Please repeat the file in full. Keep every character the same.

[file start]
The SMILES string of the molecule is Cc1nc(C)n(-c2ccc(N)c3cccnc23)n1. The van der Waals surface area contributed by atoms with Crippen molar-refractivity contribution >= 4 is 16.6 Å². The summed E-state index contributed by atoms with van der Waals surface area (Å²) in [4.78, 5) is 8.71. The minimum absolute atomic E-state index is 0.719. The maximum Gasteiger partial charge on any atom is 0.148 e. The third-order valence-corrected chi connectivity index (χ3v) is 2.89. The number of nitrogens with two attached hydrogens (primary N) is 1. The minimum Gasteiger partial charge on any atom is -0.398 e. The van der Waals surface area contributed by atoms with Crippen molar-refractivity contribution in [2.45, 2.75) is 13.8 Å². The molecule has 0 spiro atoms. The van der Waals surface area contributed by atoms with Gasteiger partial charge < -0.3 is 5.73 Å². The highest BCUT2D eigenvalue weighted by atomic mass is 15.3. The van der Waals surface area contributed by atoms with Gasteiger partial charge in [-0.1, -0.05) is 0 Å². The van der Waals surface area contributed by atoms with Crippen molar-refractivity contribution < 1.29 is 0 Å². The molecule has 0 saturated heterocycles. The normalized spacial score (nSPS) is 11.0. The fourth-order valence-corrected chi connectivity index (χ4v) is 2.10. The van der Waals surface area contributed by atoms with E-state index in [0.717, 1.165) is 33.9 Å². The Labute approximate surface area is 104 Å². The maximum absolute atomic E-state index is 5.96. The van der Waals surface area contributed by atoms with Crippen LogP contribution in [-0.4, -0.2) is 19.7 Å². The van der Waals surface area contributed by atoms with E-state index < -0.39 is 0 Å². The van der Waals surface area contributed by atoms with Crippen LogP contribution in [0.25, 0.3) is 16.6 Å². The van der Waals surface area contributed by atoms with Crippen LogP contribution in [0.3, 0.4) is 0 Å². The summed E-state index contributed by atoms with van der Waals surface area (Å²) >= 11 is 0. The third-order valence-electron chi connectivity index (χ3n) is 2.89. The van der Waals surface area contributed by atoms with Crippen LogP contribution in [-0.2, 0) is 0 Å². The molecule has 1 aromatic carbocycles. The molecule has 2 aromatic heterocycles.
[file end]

The SMILES string of the molecule is Cc1nc(C)n(-c2ccc(N)c3cccnc23)n1. The van der Waals surface area contributed by atoms with Crippen molar-refractivity contribution >= 4 is 16.6 Å². The summed E-state index contributed by atoms with van der Waals surface area (Å²) in [4.78, 5) is 8.71. The minimum absolute atomic E-state index is 0.719. The maximum Gasteiger partial charge on any atom is 0.148 e. The third-order valence-corrected chi connectivity index (χ3v) is 2.89. The number of nitrogens with two attached hydrogens (primary N) is 1. The minimum Gasteiger partial charge on any atom is -0.398 e. The van der Waals surface area contributed by atoms with Crippen molar-refractivity contribution in [2.45, 2.75) is 13.8 Å². The molecule has 0 spiro atoms. The van der Waals surface area contributed by atoms with Gasteiger partial charge < -0.3 is 5.73 Å². The highest BCUT2D eigenvalue weighted by atomic mass is 15.3. The van der Waals surface area contributed by atoms with Gasteiger partial charge in [-0.1, -0.05) is 0 Å². The van der Waals surface area contributed by atoms with Crippen molar-refractivity contribution < 1.29 is 0 Å². The molecule has 0 saturated heterocycles. The normalized spacial score (nSPS) is 11.0. The fourth-order valence-corrected chi connectivity index (χ4v) is 2.10. The van der Waals surface area contributed by atoms with E-state index in [0.717, 1.165) is 33.9 Å². The Labute approximate surface area is 104 Å². The maximum absolute atomic E-state index is 5.96. The van der Waals surface area contributed by atoms with Crippen LogP contribution in [-0.4, -0.2) is 19.7 Å². The van der Waals surface area contributed by atoms with E-state index < -0.39 is 0 Å². The van der Waals surface area contributed by atoms with Crippen LogP contribution in [0.25, 0.3) is 16.6 Å². The van der Waals surface area contributed by atoms with Crippen LogP contribution in [0.3, 0.4) is 0 Å². The summed E-state index contributed by atoms with van der Waals surface area (Å²) >= 11 is 0. The third-order valence-electron chi connectivity index (χ3n) is 2.89. The van der Waals surface area contributed by atoms with Crippen LogP contribution in [-0.2, 0) is 0 Å². The molecule has 1 aromatic carbocycles. The molecule has 2 aromatic heterocycles.